Geometrical Color Blocking Pattern

Color Blocking in the Boys room using Clark+Kensington Paint

Color Blocking in the Boys room using Clark+Kensington Paint
Not gonna lie, this color is bright but I really like it. I took the color palette of the entire house into consideration before moving ahead with this project. I wanted it to fit in with the vibe of the rest of the house while still feeling like a really cool boys’ bedroom. As recently as a few years ago yellow was a color found throughout accents in our entire house; it was a common thread and pulled everything together. Today you can find all those yellow accessories segregated in “the yellow room” – our spare bedroom. It just happens to contain a lot of items that aren’t as special to me as some of the newer decor we’ve brought into the house. It all really works in the yellow room though. Point is, there is yellow in our house. There is also blue, lots of blue and shades of turquoise. See, it all makes sense! I swear.

So guess what? Not only did Ace help me out with this project, but there’s a chance you could have them help you with a project too! Here’s the deal. If you’re interested in a color (today’s color or any of the other remaining days’ colors) Ace will be giving away free samples of the Color of the Day to the first 1,000 online entrants at ThePaintStudio.com. Here’s the big one though – enter the 31 Days of Color Sweepstakes daily for a chance to win a $10,000 paint makeover as well as daily $50 gift cards. I can’t even begin to imagine what a $10,000 paint makeover even looks like. If you win, you have to tell me.

Clark+Kensington 31 Days of Color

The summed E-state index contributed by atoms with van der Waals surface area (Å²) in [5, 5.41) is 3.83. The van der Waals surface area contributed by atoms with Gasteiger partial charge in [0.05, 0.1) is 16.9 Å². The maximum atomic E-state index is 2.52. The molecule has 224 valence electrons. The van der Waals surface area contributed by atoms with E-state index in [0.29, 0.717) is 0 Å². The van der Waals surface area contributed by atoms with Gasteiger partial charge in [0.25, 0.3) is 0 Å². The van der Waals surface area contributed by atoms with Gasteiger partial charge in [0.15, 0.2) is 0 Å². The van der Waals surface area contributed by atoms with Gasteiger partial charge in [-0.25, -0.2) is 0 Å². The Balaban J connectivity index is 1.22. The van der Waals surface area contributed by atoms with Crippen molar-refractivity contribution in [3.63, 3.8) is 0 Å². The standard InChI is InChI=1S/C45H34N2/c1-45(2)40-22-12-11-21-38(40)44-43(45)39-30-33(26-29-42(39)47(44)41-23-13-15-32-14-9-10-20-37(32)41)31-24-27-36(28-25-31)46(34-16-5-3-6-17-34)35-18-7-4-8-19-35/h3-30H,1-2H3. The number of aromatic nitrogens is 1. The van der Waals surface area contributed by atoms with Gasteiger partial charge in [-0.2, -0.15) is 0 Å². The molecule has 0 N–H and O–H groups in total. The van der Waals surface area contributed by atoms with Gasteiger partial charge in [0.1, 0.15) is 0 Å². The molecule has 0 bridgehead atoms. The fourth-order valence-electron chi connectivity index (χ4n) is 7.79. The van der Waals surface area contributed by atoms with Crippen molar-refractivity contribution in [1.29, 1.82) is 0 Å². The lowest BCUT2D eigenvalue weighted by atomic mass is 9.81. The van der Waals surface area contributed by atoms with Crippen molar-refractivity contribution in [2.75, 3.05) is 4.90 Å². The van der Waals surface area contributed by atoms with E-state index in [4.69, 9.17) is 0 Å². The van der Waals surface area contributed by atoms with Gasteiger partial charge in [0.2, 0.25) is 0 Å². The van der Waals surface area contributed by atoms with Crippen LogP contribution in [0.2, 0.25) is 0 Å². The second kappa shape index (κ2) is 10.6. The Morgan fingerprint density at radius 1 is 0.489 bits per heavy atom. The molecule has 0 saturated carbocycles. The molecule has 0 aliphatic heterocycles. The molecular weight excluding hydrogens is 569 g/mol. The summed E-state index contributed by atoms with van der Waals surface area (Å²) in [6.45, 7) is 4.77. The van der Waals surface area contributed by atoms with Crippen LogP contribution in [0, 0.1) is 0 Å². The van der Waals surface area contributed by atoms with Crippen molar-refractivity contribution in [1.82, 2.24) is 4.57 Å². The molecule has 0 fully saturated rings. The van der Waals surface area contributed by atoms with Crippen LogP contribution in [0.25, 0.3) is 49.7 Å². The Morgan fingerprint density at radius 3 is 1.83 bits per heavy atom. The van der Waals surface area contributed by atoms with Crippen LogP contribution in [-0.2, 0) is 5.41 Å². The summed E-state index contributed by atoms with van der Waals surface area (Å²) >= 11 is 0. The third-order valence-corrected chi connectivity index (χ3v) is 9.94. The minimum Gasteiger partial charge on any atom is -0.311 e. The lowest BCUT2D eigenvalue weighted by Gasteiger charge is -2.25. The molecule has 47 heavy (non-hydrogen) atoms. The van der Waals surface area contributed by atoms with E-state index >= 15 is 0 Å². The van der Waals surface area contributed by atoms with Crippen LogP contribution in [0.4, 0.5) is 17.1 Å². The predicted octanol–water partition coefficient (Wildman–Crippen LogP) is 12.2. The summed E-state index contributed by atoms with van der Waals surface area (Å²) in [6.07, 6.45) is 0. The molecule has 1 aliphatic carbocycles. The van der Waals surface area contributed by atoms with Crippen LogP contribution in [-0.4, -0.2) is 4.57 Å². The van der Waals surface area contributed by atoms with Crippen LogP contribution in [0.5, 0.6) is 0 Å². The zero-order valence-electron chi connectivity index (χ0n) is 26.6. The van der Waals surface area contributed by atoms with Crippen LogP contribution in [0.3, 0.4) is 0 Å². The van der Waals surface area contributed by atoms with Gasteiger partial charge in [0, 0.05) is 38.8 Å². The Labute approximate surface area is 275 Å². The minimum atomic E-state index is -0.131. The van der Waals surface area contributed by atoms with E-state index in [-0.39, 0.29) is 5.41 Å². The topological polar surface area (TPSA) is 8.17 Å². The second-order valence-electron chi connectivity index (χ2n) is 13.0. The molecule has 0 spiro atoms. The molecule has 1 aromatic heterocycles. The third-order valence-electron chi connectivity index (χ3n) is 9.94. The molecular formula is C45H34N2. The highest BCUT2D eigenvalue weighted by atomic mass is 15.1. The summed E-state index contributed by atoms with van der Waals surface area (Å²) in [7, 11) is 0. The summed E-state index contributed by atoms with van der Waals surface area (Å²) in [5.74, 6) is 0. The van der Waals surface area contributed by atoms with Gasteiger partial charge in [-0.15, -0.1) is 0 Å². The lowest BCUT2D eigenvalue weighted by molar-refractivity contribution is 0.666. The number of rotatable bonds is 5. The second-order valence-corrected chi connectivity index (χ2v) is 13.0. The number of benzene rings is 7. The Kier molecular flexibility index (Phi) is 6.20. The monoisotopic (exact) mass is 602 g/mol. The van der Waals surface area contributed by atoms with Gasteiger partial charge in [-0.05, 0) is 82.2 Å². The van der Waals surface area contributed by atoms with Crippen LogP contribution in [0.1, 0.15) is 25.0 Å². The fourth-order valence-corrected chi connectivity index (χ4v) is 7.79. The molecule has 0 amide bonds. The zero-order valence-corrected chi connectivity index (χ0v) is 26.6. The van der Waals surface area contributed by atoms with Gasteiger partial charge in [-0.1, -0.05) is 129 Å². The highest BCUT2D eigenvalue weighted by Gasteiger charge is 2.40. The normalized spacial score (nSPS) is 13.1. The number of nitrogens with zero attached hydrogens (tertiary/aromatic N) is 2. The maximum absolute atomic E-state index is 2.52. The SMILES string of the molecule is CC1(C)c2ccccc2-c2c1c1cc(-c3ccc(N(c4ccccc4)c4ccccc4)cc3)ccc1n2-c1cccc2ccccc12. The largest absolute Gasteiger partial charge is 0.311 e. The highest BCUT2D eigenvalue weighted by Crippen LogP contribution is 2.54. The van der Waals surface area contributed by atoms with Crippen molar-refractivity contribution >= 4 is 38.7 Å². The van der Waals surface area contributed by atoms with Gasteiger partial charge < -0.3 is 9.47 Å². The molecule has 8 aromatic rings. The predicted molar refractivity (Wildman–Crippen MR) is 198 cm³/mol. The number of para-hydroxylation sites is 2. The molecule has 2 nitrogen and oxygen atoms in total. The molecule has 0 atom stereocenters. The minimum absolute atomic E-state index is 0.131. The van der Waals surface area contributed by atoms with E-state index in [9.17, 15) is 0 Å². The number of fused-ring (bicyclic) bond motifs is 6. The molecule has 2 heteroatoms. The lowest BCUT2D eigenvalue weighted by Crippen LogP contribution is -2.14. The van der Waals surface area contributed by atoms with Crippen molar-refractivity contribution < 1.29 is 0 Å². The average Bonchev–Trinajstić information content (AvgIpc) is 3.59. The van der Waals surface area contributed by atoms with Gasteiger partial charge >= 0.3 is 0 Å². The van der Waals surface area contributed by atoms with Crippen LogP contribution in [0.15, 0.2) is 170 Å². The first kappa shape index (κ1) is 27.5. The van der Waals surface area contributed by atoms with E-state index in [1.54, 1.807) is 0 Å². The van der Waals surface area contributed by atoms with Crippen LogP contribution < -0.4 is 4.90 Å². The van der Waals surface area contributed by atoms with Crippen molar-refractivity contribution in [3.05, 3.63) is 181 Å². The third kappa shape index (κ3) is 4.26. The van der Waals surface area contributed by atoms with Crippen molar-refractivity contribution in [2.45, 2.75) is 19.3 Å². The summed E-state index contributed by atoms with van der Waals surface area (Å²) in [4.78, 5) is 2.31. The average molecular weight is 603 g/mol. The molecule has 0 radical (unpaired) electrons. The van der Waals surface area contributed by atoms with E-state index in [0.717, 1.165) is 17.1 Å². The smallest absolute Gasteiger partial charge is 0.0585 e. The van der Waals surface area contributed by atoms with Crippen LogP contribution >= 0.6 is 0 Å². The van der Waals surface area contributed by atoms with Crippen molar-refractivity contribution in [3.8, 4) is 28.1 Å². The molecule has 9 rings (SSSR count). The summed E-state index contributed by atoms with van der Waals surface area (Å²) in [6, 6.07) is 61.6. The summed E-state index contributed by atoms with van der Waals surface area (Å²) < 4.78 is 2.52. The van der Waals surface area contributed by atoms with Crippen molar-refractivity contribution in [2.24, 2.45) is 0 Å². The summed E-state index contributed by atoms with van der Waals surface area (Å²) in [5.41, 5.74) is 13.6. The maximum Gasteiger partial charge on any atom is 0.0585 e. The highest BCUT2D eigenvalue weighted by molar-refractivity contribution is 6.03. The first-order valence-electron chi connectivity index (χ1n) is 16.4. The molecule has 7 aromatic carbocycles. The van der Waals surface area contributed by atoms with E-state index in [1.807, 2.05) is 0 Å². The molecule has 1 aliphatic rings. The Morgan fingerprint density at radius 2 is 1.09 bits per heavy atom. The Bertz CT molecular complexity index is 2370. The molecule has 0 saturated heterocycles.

Color Blocking in the Boys room using Clark+Kensington Paint
Ace Hardware : 31 Days of Color

I’m excited to be collaborating with Ace Hardware as a part of their Ace Blogger Panel! Ace has provided me with compensation and the materials necessary to complete this project! All opinions are my own. Thanks a biznillion, Ace!
Pin on PinterestTweet about this on TwitterShare on Facebook

Related posts:

13 comments
in Around the House, DIY, Sponsored

Thinking About : The Garden

Astilbe
I’ve never grown Astible in the garden. Its flowers are so feathery and the foliage is reminiscent of ferns. It comes in array of colors and sizes and prefers the shade. I think it could look really stunning mixed in with the hostas on the shady side of the backyard garden.

This spring will mark the beginning of my sixth gardening season. All of the plants in the garden are mature now, and the garden and flower beds have really filled in. I can’t even tell you how much I love to watch the perennials grow and change every year – fer real, I’m kinda obsessed.

I was just starting to see peonies, sedum, and bleeding hearts push their way through the surface of the soil when as expected, March decided to totally diss the midwest. On sunday night it snowed and got really cold, it’s supposed to snow again tonight. Sometimes it’s really hard to live in such a wintery climate.

Trying to keep it poz-e (aka positive) though, so I’ve been doing a little garden dreaming and planning. I’ve spent a lot of time pouring over old garden posts highly anticipating what has to be right around the corner. The garden is mature now, most of the plants are very large and have filled in nicely. Some of them may even have to be split up this year or rearranged based on their size. This is where I can begin to play with layouts, heights, colors and start to fine tune, edit, and arrange the plants where they are happiest and look the prettiest. I’ve got my eye on a few perennials and bulbs that I am really hoping to add to the garden this summer. So here’ what I’m thinking:

Allium